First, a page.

A police officer walks into the John Marshall Courthouse in downtown Richmond. (Photo by Ned Oliver/Virginia Mercury)

Virginia lawmakers passed a closely watched bill Friday aimed at ensuring people can exercise their right to a jury trial without risking much steeper punishments.

Criminal justice reform advocates frequently called the legislation one of the most important changes the General Assembly could adopt during a special legislative session that has been largely devoted to issues of policing, courts and prisons.

“Everything else is window dressing compared to this bill,” said Sen. Joe Morrissey, D-Richmond, who proposed the measure. “The result will be an end to excessive sentencing in the Commonwealth of Virginia.”

Virginia and Kentucky are currently the only two states where if a defendant or prosecutor asks for a jury trial, the jury must also hand down the sentence. If signed by the governor, Morrissey’s bill will transfer sentencing responsibilities to the judge unless a defendant specifically requests it be set by the jury.

The state’s unusual approach to sentencing dates to 1796 and has been called the jury penalty because it often leads to criminal sentences that are significantly longer than defendants would have faced if they had opted for a trial before a judge or taken a prosecutor’s plea deal.

That’s because unlike judges, juries must hand down sentences that fall within statutory sentencing ranges. And unlike judges, juries aren’t provided the sentencing guidelines that tell them what the typical punishment is for a similarly situated defendant.

That means a defendant facing a robbery or drug distribution charge would face a five year mandatory sentence if a jury finds him guilty, whereas a judge issuing the sentence could suspend time based on the facts of the case and mitigating circumstances.

Juries exceeded sentencing guidelines in half of the cases they heard in 2018, according to the Virginia Sentencing Commission, which found they issued prison sentences that were on average four years longer than would have been recommended. Judges, meanwhile, handed down sentences that exceeded guidelines in just 9 percent of cases.

Lawmakers and advocates say prosecutors often take advantage of the arrangement by tacking on charges with steep mandatory penalties and threatening to demand a jury trial if the defendant doesn’t accept a plea agreement.

“Most defendants plead out, even when they did not do it. This is a very difficult decision people have to make,” said Del. Don Scott, D-Portsmouth, who like many lawmakers argued the leverage the law gives to prosecutors contributes to Virginia’s higher than average incarceration rates. “This would be a revolutionary change in the way we do sentencing.”

While the bill won limited bi-partisan support, Republicans mostly opposed the measure, as did most prosecutors in the state. They warned that the reform could lead to a huge uptick in jury trials that would require more judges, more courtrooms and more prosecutors — all things that would cost the state millions of dollars.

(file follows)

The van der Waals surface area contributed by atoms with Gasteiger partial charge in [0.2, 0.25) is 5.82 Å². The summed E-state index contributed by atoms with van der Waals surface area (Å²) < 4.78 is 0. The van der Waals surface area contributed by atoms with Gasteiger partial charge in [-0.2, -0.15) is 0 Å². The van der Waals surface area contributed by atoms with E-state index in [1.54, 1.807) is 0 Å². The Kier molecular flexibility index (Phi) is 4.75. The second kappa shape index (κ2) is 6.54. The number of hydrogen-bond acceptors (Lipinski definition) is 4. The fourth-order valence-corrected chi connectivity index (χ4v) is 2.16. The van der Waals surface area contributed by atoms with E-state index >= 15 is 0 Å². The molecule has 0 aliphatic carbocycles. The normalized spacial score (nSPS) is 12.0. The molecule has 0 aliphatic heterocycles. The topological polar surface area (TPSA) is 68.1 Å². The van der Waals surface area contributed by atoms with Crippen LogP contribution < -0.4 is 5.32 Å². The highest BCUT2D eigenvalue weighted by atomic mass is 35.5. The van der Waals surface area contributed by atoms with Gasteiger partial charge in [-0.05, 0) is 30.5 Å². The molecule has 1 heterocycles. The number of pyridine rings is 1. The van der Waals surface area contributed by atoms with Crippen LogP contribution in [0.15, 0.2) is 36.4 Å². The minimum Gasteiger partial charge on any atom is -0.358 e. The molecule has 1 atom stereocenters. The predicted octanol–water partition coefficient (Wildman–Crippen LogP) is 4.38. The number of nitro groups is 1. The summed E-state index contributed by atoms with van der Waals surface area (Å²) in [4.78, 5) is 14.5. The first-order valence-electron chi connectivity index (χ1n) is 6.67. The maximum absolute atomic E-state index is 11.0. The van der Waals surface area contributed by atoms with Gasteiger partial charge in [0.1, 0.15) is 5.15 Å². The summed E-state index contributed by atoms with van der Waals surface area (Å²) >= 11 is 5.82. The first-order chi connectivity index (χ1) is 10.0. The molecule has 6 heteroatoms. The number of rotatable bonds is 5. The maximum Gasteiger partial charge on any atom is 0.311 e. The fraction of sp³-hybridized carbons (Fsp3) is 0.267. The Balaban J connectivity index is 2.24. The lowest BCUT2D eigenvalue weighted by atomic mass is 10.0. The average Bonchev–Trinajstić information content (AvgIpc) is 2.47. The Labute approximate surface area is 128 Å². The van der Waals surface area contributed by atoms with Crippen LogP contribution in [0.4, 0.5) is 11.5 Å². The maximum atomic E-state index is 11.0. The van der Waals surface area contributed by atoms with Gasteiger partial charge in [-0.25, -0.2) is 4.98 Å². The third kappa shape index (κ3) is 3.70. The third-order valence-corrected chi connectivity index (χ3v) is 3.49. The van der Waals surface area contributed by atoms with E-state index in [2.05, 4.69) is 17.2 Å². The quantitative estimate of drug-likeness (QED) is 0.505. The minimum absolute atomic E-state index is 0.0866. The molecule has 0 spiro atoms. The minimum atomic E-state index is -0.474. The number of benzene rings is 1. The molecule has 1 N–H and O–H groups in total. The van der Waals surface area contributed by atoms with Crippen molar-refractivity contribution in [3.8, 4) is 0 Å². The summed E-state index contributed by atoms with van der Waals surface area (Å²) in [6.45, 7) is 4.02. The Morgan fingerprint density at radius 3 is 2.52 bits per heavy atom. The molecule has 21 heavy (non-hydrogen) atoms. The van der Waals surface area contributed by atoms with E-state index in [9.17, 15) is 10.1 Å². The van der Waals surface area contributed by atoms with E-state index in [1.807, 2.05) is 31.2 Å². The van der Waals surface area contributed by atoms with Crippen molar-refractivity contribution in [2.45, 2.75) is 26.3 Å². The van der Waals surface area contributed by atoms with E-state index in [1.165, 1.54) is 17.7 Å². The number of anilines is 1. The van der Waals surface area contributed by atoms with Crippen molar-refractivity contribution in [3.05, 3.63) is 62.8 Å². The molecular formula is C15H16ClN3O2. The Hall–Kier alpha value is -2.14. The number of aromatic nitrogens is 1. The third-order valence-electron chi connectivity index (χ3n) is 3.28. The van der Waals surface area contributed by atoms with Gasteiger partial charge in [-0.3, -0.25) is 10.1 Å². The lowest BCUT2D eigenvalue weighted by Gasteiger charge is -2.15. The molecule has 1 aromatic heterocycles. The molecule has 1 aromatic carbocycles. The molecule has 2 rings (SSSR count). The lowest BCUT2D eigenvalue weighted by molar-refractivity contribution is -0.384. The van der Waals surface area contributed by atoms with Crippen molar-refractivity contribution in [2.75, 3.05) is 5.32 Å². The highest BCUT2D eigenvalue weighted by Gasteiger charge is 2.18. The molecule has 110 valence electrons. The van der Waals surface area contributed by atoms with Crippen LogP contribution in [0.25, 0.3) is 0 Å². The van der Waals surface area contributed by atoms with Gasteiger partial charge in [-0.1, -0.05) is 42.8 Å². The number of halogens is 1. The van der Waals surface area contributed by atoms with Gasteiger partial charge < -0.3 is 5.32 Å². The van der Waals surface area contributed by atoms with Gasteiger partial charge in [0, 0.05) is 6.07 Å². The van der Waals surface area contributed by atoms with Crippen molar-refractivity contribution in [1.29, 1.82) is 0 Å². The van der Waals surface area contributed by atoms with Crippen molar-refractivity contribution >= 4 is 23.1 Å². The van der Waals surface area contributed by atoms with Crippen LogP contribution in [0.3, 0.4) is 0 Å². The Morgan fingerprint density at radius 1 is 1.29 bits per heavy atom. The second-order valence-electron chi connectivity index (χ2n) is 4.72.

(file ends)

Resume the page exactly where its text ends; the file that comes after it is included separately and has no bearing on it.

“We don’t have that much money in the budget,” warned Del. Barry Knight, R-Virginia Beach, urging lawmakers to delay the bill’s passage until a more complete study of the potential costs.

The Virginia Association of Commonwealth’s Attorneys estimated the change could lead to an eightfold increase in jury trials, writing in a letter to lawmakers that without additional money to hire more prosecutors, they’d be forced to agree to plea deals “that are not commensurate with the crime or the harm inflicted upon the victim.”

“These plea offers would be dictated by the availability of resources rather than by justice and public safety.”

Some Democrats in the House shared the concerns about the potential expense and on Friday — the last day of the special session — its passage appeared uncertain. But ultimately, they agreed to the measure with the addition of an enactment clause that will delay its effective date until July 2021, giving lawmakers time to make budget adjustments if necessary.

Supporters of the bill, which included a contingent of commonwealth’s attorneys from some of the state’s most populated areas, said the concerns about an explosion of jury trials were misplaced, noting that Virginia would simply be adopting the system already used in most states. And even if the number of jury trials did increase, that would only prove that the existing system was preventing defendants from exercising their constitutional rights.

They said a more likely outcome was that prosecutors would have to begin issuing more appealing plea offers to defendants — not because they didn’t have the resources to try the case, but because they were commensurate with what a defendant could expect from a judge.

“It’s my prediction that once we have a system that has some actual balance to it, where both sides have a decent amount of leverage, they’re going to offer some fair dispositions and we’ll see just as many cases going to trial every day,” said Sen. Scott Surovell, D-Fairfax. “Right now we have a system where one side has a sledgehammer and the other side has some talking points.”